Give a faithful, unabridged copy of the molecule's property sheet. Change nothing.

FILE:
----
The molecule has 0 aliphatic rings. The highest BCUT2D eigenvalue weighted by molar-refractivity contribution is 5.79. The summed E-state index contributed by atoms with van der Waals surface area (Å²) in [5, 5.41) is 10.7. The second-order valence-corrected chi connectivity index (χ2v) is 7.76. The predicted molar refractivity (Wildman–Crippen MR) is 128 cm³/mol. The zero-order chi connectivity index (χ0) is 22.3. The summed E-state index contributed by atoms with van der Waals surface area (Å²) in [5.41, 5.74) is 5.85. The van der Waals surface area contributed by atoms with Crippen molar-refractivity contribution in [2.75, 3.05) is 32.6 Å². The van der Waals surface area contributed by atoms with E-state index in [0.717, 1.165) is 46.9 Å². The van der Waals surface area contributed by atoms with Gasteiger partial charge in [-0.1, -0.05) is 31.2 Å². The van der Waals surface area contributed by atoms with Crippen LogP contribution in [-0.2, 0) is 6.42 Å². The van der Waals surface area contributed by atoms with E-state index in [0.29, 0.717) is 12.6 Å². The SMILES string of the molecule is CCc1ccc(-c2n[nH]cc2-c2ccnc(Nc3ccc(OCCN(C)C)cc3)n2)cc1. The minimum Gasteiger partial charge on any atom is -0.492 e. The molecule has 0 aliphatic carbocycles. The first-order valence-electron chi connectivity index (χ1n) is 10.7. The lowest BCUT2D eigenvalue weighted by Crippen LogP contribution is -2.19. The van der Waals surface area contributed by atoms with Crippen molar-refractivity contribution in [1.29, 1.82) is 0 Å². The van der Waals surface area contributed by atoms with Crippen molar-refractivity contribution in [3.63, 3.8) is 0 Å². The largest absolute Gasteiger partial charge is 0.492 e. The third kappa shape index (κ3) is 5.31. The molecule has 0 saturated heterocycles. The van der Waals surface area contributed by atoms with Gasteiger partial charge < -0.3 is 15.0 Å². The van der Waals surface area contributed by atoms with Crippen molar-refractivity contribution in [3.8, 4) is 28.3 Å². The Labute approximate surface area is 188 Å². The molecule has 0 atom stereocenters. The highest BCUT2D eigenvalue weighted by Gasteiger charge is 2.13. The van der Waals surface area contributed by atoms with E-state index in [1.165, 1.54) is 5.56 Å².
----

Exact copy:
The molecule has 0 aliphatic rings. The highest BCUT2D eigenvalue weighted by molar-refractivity contribution is 5.79. The summed E-state index contributed by atoms with van der Waals surface area (Å²) in [5, 5.41) is 10.7. The second-order valence-corrected chi connectivity index (χ2v) is 7.76. The predicted molar refractivity (Wildman–Crippen MR) is 128 cm³/mol. The zero-order chi connectivity index (χ0) is 22.3. The summed E-state index contributed by atoms with van der Waals surface area (Å²) in [5.41, 5.74) is 5.85. The van der Waals surface area contributed by atoms with Crippen molar-refractivity contribution in [2.75, 3.05) is 32.6 Å². The van der Waals surface area contributed by atoms with E-state index in [0.717, 1.165) is 46.9 Å². The van der Waals surface area contributed by atoms with Gasteiger partial charge in [-0.1, -0.05) is 31.2 Å². The van der Waals surface area contributed by atoms with Crippen LogP contribution in [-0.2, 0) is 6.42 Å². The van der Waals surface area contributed by atoms with E-state index in [0.29, 0.717) is 12.6 Å². The SMILES string of the molecule is CCc1ccc(-c2n[nH]cc2-c2ccnc(Nc3ccc(OCCN(C)C)cc3)n2)cc1. The minimum Gasteiger partial charge on any atom is -0.492 e. The molecule has 0 aliphatic carbocycles. The first-order valence-electron chi connectivity index (χ1n) is 10.7. The lowest BCUT2D eigenvalue weighted by Crippen LogP contribution is -2.19. The van der Waals surface area contributed by atoms with Crippen molar-refractivity contribution in [1.29, 1.82) is 0 Å². The van der Waals surface area contributed by atoms with Crippen molar-refractivity contribution in [3.63, 3.8) is 0 Å². The largest absolute Gasteiger partial charge is 0.492 e. The third kappa shape index (κ3) is 5.31. The molecule has 0 saturated heterocycles. The van der Waals surface area contributed by atoms with Gasteiger partial charge < -0.3 is 15.0 Å². The van der Waals surface area contributed by atoms with Crippen molar-refractivity contribution in [3.8, 4) is 28.3 Å². The Labute approximate surface area is 188 Å². The molecule has 0 atom stereocenters. The highest BCUT2D eigenvalue weighted by Gasteiger charge is 2.13. The van der Waals surface area contributed by atoms with E-state index in [1.165, 1.54) is 5.56 Å².